You have to focus on scene setting, dialogue, narrative, pace, story arc, point of view, voice and many other aspects. Without good characters, involving skillful characterisation from the author, the story will fail to bring the reader to the last page. So how do you pen characters who are enticing, captivating, abrupt, frustrating, lovable or frightening?

Study real people – Watch people’s behaviour, body language and conversations. Fictional characters need to take elements from real life. Even sci-fi has elements that can be observed from  every day life. Study human behaviour and you will be much closer to creating characters who resonate with the reader.

“By the end, you should be inside your character, actually operating from within somebody else, and knowing him pretty well, as that person knows himself or herself. You’re sort of a predator, an invader of people.” ― William Trevor

Watch films – They can be a good way of observing character traits and provide ideas for your characters. Look for what is not being said, look at the body language and each character when put into different situations and learn from great scriptwriters. Remember that you have to put together in words what a director will create with images and action. The two forms are similar but the difference is that you have a blank canvas with the reader’s imagination. Create atmosphere through your characters.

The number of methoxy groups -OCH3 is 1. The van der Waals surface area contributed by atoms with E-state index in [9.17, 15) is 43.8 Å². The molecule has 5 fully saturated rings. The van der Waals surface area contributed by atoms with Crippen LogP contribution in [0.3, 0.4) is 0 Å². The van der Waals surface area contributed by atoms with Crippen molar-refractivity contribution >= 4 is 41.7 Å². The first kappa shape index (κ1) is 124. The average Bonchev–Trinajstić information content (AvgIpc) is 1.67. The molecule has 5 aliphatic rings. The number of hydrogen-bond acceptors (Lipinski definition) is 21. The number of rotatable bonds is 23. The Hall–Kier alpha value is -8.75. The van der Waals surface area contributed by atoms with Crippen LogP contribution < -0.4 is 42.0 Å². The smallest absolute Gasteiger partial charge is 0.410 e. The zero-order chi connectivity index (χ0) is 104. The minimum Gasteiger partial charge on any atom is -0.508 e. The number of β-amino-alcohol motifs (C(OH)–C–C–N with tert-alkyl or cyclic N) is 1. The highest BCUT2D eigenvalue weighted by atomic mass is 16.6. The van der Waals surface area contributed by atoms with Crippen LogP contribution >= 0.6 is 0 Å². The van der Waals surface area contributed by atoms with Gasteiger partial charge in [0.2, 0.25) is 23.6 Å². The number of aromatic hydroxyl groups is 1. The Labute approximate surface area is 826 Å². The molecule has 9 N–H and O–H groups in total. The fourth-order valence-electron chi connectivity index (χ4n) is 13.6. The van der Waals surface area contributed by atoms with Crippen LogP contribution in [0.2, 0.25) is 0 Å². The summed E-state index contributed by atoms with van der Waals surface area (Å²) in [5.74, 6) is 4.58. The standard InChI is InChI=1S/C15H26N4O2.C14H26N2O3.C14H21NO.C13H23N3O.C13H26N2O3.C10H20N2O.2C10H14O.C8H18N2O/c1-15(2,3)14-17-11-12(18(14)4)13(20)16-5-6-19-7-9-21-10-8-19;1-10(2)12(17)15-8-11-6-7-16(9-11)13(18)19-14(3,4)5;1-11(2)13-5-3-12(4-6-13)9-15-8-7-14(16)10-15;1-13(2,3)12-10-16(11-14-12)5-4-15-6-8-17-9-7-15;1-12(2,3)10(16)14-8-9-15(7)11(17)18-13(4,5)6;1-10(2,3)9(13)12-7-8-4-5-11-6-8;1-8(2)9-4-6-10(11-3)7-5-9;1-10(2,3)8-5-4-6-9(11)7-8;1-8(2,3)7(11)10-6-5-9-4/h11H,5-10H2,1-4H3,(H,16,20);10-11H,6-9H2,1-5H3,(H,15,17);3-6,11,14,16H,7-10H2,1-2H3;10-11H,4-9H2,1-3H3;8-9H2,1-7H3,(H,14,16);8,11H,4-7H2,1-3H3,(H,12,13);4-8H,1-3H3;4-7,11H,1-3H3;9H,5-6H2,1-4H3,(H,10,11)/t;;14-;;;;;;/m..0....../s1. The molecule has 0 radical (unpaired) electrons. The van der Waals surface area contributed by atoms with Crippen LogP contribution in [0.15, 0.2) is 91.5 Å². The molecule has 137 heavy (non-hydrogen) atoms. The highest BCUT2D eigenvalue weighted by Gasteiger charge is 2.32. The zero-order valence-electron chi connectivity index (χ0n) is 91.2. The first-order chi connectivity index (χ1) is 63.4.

“As a writer, I demand the right to writer any character in the world that I want to writer. I demand the right to be them, I demand the right to think them and I demand the right to tell the truth as I see they are.” – Quentin Tarantino

Read books (classics, if you enjoy them) – The classics are still being read because they are timeless and because they contain characters who readers can relate to, characters they love and hate. This is the essence of good story telling.

“I wish we could sometimes love the characters in real life as we love the characters in romances. There are a great many human souls whom we should accept more kindly, and even appreciate more clearly, if we simply thought of them as people in a story.” ― G.K. Chesterton

Write character profiles – Imagine that your character needs a curriculum vitae for a job interview. What would you write for each one? Think about their individual skills and experiences. Push it further and consider locations or events which might have affected them and shaped their character.

“The characters in my novels are my own unrealised possibilities. That is why I am equally fond of them all and equally horrified by them. Each one has crossed a border that I myself have circumvented.” ― Milan Kundera

Put together a pin board of images – this helps if you are very visual. I use Pinterest for this and I find it also engages readers who are interested in your work. Having a selection of portraits can help to remind you of features and posture, if you wish to use this method. Some people would rather writer freely with no prompts and therein lies the truth that no two writers work the same way.

“Be sure not to discuss your hero’s state of mind. Make it clear from his actions.” (Letter to Alexander Chekhov, May 10, 1886)” ― Anton Chekhov

Related articles:

Andrew Miller, Booker and Whitbread shortlisted author, wrote a Guardian article on Creating Characters.

Melissa Donovan has written a good blog post on tips for character writing.

Writer’s Digest wrote an article on How to Craft Compelling Characters.


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How You Can Use Your Reading Experience to Shape Your Writing